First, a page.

Q.8. You started a walking tour called ‘Indigenous Walks’ that guide people through downtown Ottawa with an Indigenous perspective on the social, political and cultural spaces.  Why is it important to you to present an Indigenous perspective? 

Reconciliation has become a familiar word to many Canadians and doing this walk not only helps me to provide opportunities to build bridges of understanding through knowledge but the walks also build confidence in how that knowledge can be used. Mostly, doing the walks is important for me because it fits with the philosophy of balancing the physical, mental, spiritual and emotional aspects of our being. The walk touches on all those parts, and, for me, my only purpose in life is to keep balanced. Everything else around me just falls into place after that. I also like the flexibility of hours and self-employment as a parent to a shared parenting relationship; I'm sometimes on my own, so I try to make sure as much as possible to be home for my kids whenever they're with me. 

Jaime explaining the intentional pattern of the pavers at Lansdowne Park, which resembles the pattern on birch bark.                                                          Photo:  C. Earnshaw 

Jaime explaining the intentional pattern of the pavers at Lansdowne Park, which resembles the pattern on birch bark.                                                          Photo:  C. Earnshaw 

Q.9. From your perspective, would you say that there is a growing movement of people interested in Indigenous traditional knowledge? If yes, why? If not, why not? 

I do see a growing movement of people who are interested in Indigenous traditional knowledge (ITK) but also of Indigenous people in general. As a nation, we are learning together of past injustices, and people are starting to see that we have to clean up our own backyard, and they want to know more about the mess but also about how to clean it up. With ITK, it is a bit of a slippery slope, because we deal with appropriation of that knowledge or exploitation of it. So sometimes we can be a bit tight with sharing, and it takes building trust and education about staying respectful when gifted that knowledge.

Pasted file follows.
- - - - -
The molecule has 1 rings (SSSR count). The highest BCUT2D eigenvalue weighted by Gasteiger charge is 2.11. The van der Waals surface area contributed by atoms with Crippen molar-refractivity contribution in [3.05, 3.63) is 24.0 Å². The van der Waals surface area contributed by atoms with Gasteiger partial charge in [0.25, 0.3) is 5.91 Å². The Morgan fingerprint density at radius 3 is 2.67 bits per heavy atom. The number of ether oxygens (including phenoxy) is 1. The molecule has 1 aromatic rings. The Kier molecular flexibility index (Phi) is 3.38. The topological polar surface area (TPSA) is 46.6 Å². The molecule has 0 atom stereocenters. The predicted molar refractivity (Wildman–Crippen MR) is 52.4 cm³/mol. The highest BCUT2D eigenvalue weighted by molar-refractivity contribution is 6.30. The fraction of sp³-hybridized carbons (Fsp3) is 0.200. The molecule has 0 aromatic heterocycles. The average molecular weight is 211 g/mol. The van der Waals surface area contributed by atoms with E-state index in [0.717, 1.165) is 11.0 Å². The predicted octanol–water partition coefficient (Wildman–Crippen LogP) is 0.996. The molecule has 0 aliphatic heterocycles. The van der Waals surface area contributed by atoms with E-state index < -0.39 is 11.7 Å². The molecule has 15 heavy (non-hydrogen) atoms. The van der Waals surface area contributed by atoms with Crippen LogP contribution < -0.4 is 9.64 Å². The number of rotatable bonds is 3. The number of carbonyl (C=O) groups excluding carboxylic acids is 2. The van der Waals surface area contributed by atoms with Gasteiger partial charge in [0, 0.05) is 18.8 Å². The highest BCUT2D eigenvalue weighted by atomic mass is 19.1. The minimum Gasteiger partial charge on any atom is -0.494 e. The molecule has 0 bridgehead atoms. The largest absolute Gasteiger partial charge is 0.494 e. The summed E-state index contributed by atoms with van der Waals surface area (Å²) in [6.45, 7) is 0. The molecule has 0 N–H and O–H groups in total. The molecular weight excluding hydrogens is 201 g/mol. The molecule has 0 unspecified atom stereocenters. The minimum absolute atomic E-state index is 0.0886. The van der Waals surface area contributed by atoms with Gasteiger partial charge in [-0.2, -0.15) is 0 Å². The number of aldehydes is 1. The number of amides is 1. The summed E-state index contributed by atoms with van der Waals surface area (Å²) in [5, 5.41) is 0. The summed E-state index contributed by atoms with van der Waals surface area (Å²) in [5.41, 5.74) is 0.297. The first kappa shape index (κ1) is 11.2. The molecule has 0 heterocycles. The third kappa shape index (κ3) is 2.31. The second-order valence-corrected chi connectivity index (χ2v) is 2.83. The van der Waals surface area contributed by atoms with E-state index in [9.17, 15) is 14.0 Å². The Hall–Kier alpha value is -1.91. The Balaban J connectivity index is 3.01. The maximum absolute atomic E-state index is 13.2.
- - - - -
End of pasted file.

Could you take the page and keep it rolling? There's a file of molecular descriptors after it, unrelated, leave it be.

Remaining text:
Q.10. Finally, do you have a favourite tree in Ottawa? If so, what kind of tree is it and where is it located?

Yes! There's a huge black walnut tree that is just off of Elgin street near Somerset. I love that tree. Its presence is so grand, and it's an Indigenous tree although its medicinal and food qualities go largely undetected. The walnut direct from this tree tastes different than what we buy in the stores - it's sweeter and actually more fragrant. A nut is smaller in size, but the health benefits for your brain are immense. 

Black walnut tree.                                                                                                                                                                                                                              Photo:  Jana Dybinski 

Black walnut tree.                                                                                                                                                                                                                              Photo:  Jana Dybinski